Sunday, March 2, 2008

Locking Up the Immigrants...

I recommend to anyone reading this that you get your hands on this past week's New Yorker (March 3rd) for Margaret Talbot's report on the Don T. Hutto Residential Center, a privately run immigrant-detention facility in Texas. A converted minimum-security prison, Hutto, owned by the Corrections Corporation of America, now houses undocumented immigrants, many of them Middle Eastern asylum-seekers fleeing persecution from oppressive regimes in their home countries (in addition to your run-of-the-mill Latinos looking for a better way to put food on the table), and their families, in a shockingly misguided--if not downright sadistic--attempt to keep track of immigrants without documentation.

Because these prisons are run by private companies (whom the government pays), a number of complications present themselves. For one, gathering information about their interior practices can be particularly difficult. (Talbot points to CCA's recent denial of a Freedom of Information Act request to a sociologist studying the use force against inmates in private prisons; the CCA claimed that such information was "a business secret.") Additionally, the CCA is not required to hire people with any qualifications or expertise in child welfare or childcare--they are not licensed to offer childcare--and most of their employees have backgrounds in the prison system. There is also the plain truth that these companies are profiting off the imprisonment of immigrants. Since 2005, when the Immigration and Customs Enforcement division of Homeland Security officially ended their "catch-and-release" approach to undocumented immigrants (i.e. allowing immigrants caught without papers to roam free while awaiting court), CCA has enjoyed particularly robust revenues ("We feel very strong about the demand that is developing," C.E.O. John Furguson said).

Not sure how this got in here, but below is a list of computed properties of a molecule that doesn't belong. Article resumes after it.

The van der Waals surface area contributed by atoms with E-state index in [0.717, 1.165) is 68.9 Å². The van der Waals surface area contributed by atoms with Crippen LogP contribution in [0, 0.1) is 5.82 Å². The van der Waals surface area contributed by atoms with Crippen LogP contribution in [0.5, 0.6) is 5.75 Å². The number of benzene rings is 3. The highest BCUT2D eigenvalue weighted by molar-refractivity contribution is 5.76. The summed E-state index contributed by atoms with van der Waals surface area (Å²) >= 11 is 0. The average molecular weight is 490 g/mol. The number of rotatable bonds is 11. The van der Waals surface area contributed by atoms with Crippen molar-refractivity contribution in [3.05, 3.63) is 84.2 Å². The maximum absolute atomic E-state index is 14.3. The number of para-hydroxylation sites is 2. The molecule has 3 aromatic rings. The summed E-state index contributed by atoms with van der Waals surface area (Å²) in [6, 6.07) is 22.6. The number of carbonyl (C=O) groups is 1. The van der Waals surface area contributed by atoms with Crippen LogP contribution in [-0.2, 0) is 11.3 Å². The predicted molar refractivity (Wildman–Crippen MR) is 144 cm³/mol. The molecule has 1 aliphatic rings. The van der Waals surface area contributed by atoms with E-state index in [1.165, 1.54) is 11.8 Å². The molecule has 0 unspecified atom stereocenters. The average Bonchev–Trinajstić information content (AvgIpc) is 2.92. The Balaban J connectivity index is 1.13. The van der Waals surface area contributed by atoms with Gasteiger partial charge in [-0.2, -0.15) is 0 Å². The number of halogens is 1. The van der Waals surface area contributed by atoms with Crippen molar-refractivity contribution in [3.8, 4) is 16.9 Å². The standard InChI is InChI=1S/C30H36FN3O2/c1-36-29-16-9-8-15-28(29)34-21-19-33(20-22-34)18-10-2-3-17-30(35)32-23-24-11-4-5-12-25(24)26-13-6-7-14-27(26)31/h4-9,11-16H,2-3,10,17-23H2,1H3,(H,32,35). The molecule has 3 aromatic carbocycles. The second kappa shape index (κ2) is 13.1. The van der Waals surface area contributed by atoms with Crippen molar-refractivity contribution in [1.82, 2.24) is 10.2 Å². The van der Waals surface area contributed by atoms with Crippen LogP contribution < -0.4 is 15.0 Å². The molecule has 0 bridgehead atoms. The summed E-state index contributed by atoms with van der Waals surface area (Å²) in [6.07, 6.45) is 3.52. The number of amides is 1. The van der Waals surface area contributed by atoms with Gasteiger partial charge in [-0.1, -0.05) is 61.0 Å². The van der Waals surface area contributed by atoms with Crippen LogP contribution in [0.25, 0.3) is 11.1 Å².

The article offers various bewildering examples of authoritarian verve: children being denied toys, crayons, and stuffed animals; parents forbidden access to one another's cells, as well as access to their children during the night; disobedient parents being threatened with separation from their children. (Most of the article's accounts are based on interviews with ex-inmates of Hutto.) Conditions have improved since the CCA settled a lawsuit with the ACLU last year; however, as one ACLU attorney put it, "these are still prison walls." Regardless of how many hours children are allowed to run around outside (or go to classes), we still have the mind-blowing fact that immigrants seeking asylum--or seeking anything, for that matter--have been welcomed to the United States with a prison sentence.

What started as a simple recommendation seems to have turned into a much lengthier explanation than I had intended, and now I feel I have to say something insightful. Though I suppose I could express my revulsion adamantly, what can one say in reaction to this story that wouldn't sound banal? ("Inhumane!" "A betrayal of American values!" "Financial incentives have corrupted the immigration system!") And yet, there is a sizable group of people who see Hutto (and other similar facilities) not as outrageous affronts to any idiot's sense of decency, but as simply flawed--some of these are of the "Gotta play by the rules if you're gonna set foot in our country" set. I must say, this current method of dealing with undocumented immigrants and their families does seem to fit pretty nicely with that way of thinking about immigration. It always amazes me that anyone can think of illegal immigration as criminal--as if the twelve million illegal aliens currently residing here all suffer from the same brand of moral perversity. (To offer a rough perspective: there are 1.6 million prisoners in the US--and they comprise all sorts of criminal proclivities.)

I've really only scratched the surface of this article's disturbing revelations about the extent of the casual, regimented cruelty that seems to be the meat and potatoes of these internment camps, and the extent of the problem. Unfortunately, the article is not online, but perhaps I can find a way to get it to you. Right now it is too late, and I need to write about something vacuous. Perhaps I will, if I do not fall asleep.


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